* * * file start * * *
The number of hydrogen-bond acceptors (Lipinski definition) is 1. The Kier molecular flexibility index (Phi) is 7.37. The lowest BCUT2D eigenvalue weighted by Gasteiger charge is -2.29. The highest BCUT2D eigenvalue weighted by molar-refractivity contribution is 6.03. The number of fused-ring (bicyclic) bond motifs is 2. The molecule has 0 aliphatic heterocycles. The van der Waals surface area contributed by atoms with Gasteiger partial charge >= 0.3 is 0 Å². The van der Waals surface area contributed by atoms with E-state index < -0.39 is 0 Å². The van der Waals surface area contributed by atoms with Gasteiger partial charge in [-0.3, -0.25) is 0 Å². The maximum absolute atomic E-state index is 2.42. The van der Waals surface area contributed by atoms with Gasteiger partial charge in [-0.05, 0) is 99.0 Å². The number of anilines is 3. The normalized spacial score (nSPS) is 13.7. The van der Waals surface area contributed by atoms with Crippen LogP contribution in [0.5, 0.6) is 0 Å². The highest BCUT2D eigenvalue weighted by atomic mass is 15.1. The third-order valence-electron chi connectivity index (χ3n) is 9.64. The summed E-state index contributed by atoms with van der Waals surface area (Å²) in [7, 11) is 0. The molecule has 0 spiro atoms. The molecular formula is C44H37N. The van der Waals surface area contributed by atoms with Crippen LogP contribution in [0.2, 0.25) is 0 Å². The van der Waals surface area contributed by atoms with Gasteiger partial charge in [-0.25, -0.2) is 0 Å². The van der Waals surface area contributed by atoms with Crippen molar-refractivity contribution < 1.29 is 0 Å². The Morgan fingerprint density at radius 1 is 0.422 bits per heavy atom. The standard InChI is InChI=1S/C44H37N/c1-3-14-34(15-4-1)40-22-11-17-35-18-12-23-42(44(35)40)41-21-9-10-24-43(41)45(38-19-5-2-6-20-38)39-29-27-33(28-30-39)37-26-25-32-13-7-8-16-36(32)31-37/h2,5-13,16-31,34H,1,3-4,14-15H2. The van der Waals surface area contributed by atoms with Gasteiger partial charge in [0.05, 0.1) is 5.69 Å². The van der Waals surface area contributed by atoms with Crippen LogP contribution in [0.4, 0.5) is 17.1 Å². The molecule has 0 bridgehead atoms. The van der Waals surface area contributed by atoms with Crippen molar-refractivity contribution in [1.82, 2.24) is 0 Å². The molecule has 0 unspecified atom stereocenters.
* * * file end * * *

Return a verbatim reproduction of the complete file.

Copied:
The number of hydrogen-bond acceptors (Lipinski definition) is 1. The Kier molecular flexibility index (Phi) is 7.37. The lowest BCUT2D eigenvalue weighted by Gasteiger charge is -2.29. The highest BCUT2D eigenvalue weighted by molar-refractivity contribution is 6.03. The number of fused-ring (bicyclic) bond motifs is 2. The molecule has 0 aliphatic heterocycles. The van der Waals surface area contributed by atoms with Gasteiger partial charge >= 0.3 is 0 Å². The van der Waals surface area contributed by atoms with E-state index < -0.39 is 0 Å². The van der Waals surface area contributed by atoms with Gasteiger partial charge in [-0.3, -0.25) is 0 Å². The maximum absolute atomic E-state index is 2.42. The van der Waals surface area contributed by atoms with Gasteiger partial charge in [-0.05, 0) is 99.0 Å². The number of anilines is 3. The normalized spacial score (nSPS) is 13.7. The van der Waals surface area contributed by atoms with Crippen LogP contribution in [0.5, 0.6) is 0 Å². The highest BCUT2D eigenvalue weighted by atomic mass is 15.1. The third-order valence-electron chi connectivity index (χ3n) is 9.64. The summed E-state index contributed by atoms with van der Waals surface area (Å²) in [7, 11) is 0. The molecule has 0 spiro atoms. The molecular formula is C44H37N. The van der Waals surface area contributed by atoms with Crippen LogP contribution in [0.2, 0.25) is 0 Å². The van der Waals surface area contributed by atoms with Gasteiger partial charge in [-0.25, -0.2) is 0 Å². The van der Waals surface area contributed by atoms with Crippen molar-refractivity contribution < 1.29 is 0 Å². The Morgan fingerprint density at radius 1 is 0.422 bits per heavy atom. The standard InChI is InChI=1S/C44H37N/c1-3-14-34(15-4-1)40-22-11-17-35-18-12-23-42(44(35)40)41-21-9-10-24-43(41)45(38-19-5-2-6-20-38)39-29-27-33(28-30-39)37-26-25-32-13-7-8-16-36(32)31-37/h2,5-13,16-31,34H,1,3-4,14-15H2. The van der Waals surface area contributed by atoms with Gasteiger partial charge in [0.05, 0.1) is 5.69 Å². The van der Waals surface area contributed by atoms with Crippen LogP contribution in [0.4, 0.5) is 17.1 Å². The molecule has 0 bridgehead atoms. The van der Waals surface area contributed by atoms with Crippen molar-refractivity contribution in [1.82, 2.24) is 0 Å². The molecule has 0 unspecified atom stereocenters.